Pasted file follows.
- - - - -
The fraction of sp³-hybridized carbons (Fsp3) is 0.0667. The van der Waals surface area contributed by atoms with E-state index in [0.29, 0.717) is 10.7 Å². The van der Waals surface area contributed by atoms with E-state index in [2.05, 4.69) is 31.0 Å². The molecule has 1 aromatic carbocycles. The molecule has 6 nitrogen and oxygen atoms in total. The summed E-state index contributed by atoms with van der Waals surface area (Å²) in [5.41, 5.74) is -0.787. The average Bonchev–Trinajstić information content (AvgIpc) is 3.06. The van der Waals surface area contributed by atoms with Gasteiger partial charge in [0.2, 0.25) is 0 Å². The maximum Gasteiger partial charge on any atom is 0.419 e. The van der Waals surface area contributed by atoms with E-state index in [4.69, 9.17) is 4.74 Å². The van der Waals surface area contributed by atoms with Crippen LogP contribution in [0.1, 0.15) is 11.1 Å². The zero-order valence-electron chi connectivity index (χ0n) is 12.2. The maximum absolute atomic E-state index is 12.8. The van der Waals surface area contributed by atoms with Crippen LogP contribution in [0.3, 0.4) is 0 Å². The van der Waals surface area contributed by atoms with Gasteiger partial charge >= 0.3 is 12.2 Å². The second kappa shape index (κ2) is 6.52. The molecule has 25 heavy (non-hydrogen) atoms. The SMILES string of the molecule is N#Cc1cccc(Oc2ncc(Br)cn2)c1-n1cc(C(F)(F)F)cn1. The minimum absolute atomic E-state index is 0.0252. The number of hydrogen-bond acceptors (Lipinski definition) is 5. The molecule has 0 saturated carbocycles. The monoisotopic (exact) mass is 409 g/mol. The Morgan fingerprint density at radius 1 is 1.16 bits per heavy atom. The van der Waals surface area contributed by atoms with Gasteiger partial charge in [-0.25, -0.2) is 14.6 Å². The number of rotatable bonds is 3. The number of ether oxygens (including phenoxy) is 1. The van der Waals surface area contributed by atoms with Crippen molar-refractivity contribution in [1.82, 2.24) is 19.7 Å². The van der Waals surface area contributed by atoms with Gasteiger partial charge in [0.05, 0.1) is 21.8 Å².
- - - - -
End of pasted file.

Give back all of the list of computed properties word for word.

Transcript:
The fraction of sp³-hybridized carbons (Fsp3) is 0.0667. The van der Waals surface area contributed by atoms with E-state index in [0.29, 0.717) is 10.7 Å². The van der Waals surface area contributed by atoms with E-state index in [2.05, 4.69) is 31.0 Å². The molecule has 1 aromatic carbocycles. The molecule has 6 nitrogen and oxygen atoms in total. The summed E-state index contributed by atoms with van der Waals surface area (Å²) in [5.41, 5.74) is -0.787. The average Bonchev–Trinajstić information content (AvgIpc) is 3.06. The van der Waals surface area contributed by atoms with Gasteiger partial charge in [0.2, 0.25) is 0 Å². The maximum Gasteiger partial charge on any atom is 0.419 e. The van der Waals surface area contributed by atoms with E-state index in [4.69, 9.17) is 4.74 Å². The van der Waals surface area contributed by atoms with Crippen LogP contribution in [0.1, 0.15) is 11.1 Å². The zero-order valence-electron chi connectivity index (χ0n) is 12.2. The maximum absolute atomic E-state index is 12.8. The van der Waals surface area contributed by atoms with Crippen LogP contribution in [0.3, 0.4) is 0 Å². The van der Waals surface area contributed by atoms with Gasteiger partial charge >= 0.3 is 12.2 Å². The second kappa shape index (κ2) is 6.52. The molecule has 25 heavy (non-hydrogen) atoms. The SMILES string of the molecule is N#Cc1cccc(Oc2ncc(Br)cn2)c1-n1cc(C(F)(F)F)cn1. The minimum absolute atomic E-state index is 0.0252. The number of hydrogen-bond acceptors (Lipinski definition) is 5. The molecule has 0 saturated carbocycles. The monoisotopic (exact) mass is 409 g/mol. The Morgan fingerprint density at radius 1 is 1.16 bits per heavy atom. The van der Waals surface area contributed by atoms with Gasteiger partial charge in [-0.25, -0.2) is 14.6 Å². The number of rotatable bonds is 3. The number of ether oxygens (including phenoxy) is 1. The van der Waals surface area contributed by atoms with Crippen molar-refractivity contribution in [1.82, 2.24) is 19.7 Å². The van der Waals surface area contributed by atoms with Gasteiger partial charge in [0.05, 0.1) is 21.8 Å².